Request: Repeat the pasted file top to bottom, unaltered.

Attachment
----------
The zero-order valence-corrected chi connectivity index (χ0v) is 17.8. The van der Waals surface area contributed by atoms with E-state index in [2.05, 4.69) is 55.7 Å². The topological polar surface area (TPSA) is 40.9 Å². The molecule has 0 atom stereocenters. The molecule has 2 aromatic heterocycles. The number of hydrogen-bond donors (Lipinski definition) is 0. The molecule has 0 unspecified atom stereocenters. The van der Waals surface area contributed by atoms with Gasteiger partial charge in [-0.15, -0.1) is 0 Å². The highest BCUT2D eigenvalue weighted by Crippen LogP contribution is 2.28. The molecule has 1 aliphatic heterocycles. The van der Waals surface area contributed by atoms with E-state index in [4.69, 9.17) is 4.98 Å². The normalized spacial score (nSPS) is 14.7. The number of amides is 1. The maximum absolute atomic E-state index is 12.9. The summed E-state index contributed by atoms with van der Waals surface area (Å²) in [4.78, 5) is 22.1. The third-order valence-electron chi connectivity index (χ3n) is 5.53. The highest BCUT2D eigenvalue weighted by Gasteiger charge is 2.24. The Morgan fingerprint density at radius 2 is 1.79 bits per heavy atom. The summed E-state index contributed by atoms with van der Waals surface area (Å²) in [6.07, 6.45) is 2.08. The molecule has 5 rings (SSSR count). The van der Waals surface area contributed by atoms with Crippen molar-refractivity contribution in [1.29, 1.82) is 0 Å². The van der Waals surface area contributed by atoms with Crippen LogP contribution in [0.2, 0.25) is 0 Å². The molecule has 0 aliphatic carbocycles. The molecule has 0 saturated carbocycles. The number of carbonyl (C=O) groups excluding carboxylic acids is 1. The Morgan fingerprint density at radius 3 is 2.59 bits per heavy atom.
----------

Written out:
The zero-order valence-corrected chi connectivity index (χ0v) is 17.8. The van der Waals surface area contributed by atoms with E-state index in [2.05, 4.69) is 55.7 Å². The topological polar surface area (TPSA) is 40.9 Å². The molecule has 0 atom stereocenters. The molecule has 2 aromatic heterocycles. The number of hydrogen-bond donors (Lipinski definition) is 0. The molecule has 0 unspecified atom stereocenters. The van der Waals surface area contributed by atoms with Gasteiger partial charge in [-0.15, -0.1) is 0 Å². The highest BCUT2D eigenvalue weighted by Crippen LogP contribution is 2.28. The molecule has 1 aliphatic heterocycles. The van der Waals surface area contributed by atoms with E-state index in [4.69, 9.17) is 4.98 Å². The normalized spacial score (nSPS) is 14.7. The number of amides is 1. The maximum absolute atomic E-state index is 12.9. The summed E-state index contributed by atoms with van der Waals surface area (Å²) in [4.78, 5) is 22.1. The third-order valence-electron chi connectivity index (χ3n) is 5.53. The highest BCUT2D eigenvalue weighted by Gasteiger charge is 2.24. The Morgan fingerprint density at radius 2 is 1.79 bits per heavy atom. The summed E-state index contributed by atoms with van der Waals surface area (Å²) in [6.07, 6.45) is 2.08. The molecule has 5 rings (SSSR count). The van der Waals surface area contributed by atoms with Crippen molar-refractivity contribution in [1.29, 1.82) is 0 Å². The van der Waals surface area contributed by atoms with Crippen LogP contribution in [0.2, 0.25) is 0 Å². The molecule has 0 aliphatic carbocycles. The molecule has 0 saturated carbocycles. The number of carbonyl (C=O) groups excluding carboxylic acids is 1. The Morgan fingerprint density at radius 3 is 2.59 bits per heavy atom.